It is easy to spend hours upon hours just traveling and discovering new places to plunder and search. Fallout 3 is a truly an amazing piece of visual work.
There is a large variety of weapons, all with a unique look and feel, as in oblivion the armor equipped on the character is visible when you play the game in the awful 3rd person mode.
This brings me to my main gripe with the visuals here aside from the obvious slowdown when things are hectic on screen; Oblivion’s problem in third person was that the main character looked like he was skating across the environments, the problem still exits in Fallout 3 and to the same degree of annoyance.
I understand that both Oblivion and the subject game for this review Fallout 3 were designed as first person experiences…but c’mon! 1998’s Ocarina of Time featured a large epic world for its time and the third person view was in every way possible flawless, why can a decade later Bethesda accomplish the same feat in Fallout 3?
For what it’s worth FFXIII and Mass Effect look better, but those two titles do not offer the vast open world experience that Fallout 3 does.
An Aurally Strong Performance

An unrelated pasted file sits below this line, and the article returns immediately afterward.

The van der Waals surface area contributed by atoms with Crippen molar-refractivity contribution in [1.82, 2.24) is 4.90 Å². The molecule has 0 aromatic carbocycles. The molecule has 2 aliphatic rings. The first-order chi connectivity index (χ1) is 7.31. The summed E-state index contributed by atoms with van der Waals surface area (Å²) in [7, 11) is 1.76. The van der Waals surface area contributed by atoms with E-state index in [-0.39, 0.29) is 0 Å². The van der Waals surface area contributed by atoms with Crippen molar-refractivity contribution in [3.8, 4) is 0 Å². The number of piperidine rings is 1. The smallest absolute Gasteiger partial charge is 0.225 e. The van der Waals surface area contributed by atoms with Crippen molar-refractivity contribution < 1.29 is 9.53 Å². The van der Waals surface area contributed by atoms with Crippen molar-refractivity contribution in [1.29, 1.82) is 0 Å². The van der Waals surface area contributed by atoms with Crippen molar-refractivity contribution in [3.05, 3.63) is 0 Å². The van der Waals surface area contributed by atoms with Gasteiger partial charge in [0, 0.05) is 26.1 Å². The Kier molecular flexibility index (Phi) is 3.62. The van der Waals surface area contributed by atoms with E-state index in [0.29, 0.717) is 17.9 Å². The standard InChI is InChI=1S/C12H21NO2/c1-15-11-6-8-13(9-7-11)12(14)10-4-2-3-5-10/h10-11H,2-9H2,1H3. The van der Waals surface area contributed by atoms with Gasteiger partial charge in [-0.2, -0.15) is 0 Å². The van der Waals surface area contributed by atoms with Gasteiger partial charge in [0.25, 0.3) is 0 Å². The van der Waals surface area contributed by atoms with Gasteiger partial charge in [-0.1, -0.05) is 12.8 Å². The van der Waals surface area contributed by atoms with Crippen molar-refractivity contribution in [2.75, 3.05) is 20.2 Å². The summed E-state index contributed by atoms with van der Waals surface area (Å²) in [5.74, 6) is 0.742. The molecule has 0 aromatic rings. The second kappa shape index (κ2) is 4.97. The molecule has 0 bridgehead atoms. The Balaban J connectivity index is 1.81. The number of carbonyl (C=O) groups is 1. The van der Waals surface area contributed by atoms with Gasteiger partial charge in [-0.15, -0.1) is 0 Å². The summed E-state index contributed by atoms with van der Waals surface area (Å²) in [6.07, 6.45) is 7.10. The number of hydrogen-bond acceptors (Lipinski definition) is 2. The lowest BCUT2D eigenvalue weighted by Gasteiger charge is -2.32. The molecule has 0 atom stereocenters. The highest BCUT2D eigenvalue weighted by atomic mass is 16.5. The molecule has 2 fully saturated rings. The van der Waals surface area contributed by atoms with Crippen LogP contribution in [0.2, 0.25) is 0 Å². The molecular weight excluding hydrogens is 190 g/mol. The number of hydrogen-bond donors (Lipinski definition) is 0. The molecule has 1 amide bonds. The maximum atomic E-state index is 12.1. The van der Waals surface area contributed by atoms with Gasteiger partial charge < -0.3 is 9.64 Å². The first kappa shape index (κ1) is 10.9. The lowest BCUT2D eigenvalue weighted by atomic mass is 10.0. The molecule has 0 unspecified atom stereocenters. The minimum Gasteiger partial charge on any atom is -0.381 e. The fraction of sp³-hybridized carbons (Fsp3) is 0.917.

The music in the game is nearly as good as the one featured in Oblivion, conveying an epic feeling, while the music is not varied there are a couple radio stations that play music through your handheld device.
The voice acting is a step up from the one in Oblivion in what NPC characters are concerned, however do not expect any MTV movie award performances here, and that is saying something.
The sound effects are top notch, and you will have to have to keep your ears open while roaming the wastelands in order to avoid being ambushed by enemies. The guns and weapons all have distinct sounds, the aural experience blends perfectly with the visual one to create a fantastic playing universe.
Clunky Gameplay At Times
If there are any noticeable downfalls to be found in Fallout 3 they are scattered all over the game play. For starters the game does an admirable job as first person shooter…until the actual shooting starts. The V.A.T.S system is the most useful tool in combat, during the game, and you get the feel that this system was designed solely because (even though the mechanics involved in it are somewhat innovative) the shooting in real time is so clunky and inaccurate that it would be nearly impossible to beat even the most meager enemies.
What V.A.T.S does is freeze the game, and zoom into enemies in order to target specific body parts in order to do a specific amount of damage, head shots typically being the most damaging ones.
This system makes the game a little too easy, and it would practically turn your character in to a demi-god if it wasn’t for the fact that AP points are consumed every time you use this ability. So you have to use it and rest a few seconds before the AP charges back up.